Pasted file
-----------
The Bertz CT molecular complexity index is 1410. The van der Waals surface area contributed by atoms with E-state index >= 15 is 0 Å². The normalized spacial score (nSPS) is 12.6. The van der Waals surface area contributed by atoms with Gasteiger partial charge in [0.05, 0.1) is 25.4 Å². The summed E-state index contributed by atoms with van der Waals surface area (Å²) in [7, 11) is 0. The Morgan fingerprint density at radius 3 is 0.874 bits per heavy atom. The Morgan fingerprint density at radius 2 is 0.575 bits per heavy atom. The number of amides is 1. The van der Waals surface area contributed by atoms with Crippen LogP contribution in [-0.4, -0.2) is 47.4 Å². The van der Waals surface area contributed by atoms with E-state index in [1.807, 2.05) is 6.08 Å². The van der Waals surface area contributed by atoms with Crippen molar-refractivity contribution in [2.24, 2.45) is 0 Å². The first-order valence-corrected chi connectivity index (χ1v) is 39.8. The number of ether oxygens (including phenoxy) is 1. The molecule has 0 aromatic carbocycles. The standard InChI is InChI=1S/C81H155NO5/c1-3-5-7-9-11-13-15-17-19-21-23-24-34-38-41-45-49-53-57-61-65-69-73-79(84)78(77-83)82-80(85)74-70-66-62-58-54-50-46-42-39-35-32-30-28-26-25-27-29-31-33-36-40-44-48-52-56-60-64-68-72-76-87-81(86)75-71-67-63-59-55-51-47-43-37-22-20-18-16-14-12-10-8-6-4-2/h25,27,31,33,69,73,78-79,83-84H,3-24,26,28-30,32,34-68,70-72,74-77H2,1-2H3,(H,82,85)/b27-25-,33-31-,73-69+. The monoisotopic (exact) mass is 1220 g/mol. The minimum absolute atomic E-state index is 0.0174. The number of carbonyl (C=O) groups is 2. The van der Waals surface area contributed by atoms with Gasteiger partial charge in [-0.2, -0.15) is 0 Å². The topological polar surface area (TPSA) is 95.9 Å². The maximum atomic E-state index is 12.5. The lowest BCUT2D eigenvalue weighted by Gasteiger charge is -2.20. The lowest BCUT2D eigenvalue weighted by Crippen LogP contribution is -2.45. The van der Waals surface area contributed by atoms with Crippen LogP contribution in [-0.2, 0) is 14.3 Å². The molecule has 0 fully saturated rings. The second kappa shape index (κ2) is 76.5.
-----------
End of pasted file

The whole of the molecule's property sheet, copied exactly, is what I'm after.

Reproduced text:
The Bertz CT molecular complexity index is 1410. The van der Waals surface area contributed by atoms with E-state index >= 15 is 0 Å². The normalized spacial score (nSPS) is 12.6. The van der Waals surface area contributed by atoms with Gasteiger partial charge in [0.05, 0.1) is 25.4 Å². The summed E-state index contributed by atoms with van der Waals surface area (Å²) in [7, 11) is 0. The Morgan fingerprint density at radius 3 is 0.874 bits per heavy atom. The Morgan fingerprint density at radius 2 is 0.575 bits per heavy atom. The number of amides is 1. The van der Waals surface area contributed by atoms with Crippen LogP contribution in [-0.4, -0.2) is 47.4 Å². The van der Waals surface area contributed by atoms with E-state index in [1.807, 2.05) is 6.08 Å². The van der Waals surface area contributed by atoms with Crippen molar-refractivity contribution in [2.24, 2.45) is 0 Å². The first-order valence-corrected chi connectivity index (χ1v) is 39.8. The number of ether oxygens (including phenoxy) is 1. The molecule has 0 aromatic carbocycles. The standard InChI is InChI=1S/C81H155NO5/c1-3-5-7-9-11-13-15-17-19-21-23-24-34-38-41-45-49-53-57-61-65-69-73-79(84)78(77-83)82-80(85)74-70-66-62-58-54-50-46-42-39-35-32-30-28-26-25-27-29-31-33-36-40-44-48-52-56-60-64-68-72-76-87-81(86)75-71-67-63-59-55-51-47-43-37-22-20-18-16-14-12-10-8-6-4-2/h25,27,31,33,69,73,78-79,83-84H,3-24,26,28-30,32,34-68,70-72,74-77H2,1-2H3,(H,82,85)/b27-25-,33-31-,73-69+. The monoisotopic (exact) mass is 1220 g/mol. The minimum absolute atomic E-state index is 0.0174. The number of carbonyl (C=O) groups is 2. The van der Waals surface area contributed by atoms with Gasteiger partial charge in [-0.2, -0.15) is 0 Å². The topological polar surface area (TPSA) is 95.9 Å². The maximum atomic E-state index is 12.5. The lowest BCUT2D eigenvalue weighted by Gasteiger charge is -2.20. The lowest BCUT2D eigenvalue weighted by Crippen LogP contribution is -2.45. The van der Waals surface area contributed by atoms with Crippen LogP contribution in [-0.2, 0) is 14.3 Å². The molecule has 0 fully saturated rings. The second kappa shape index (κ2) is 76.5.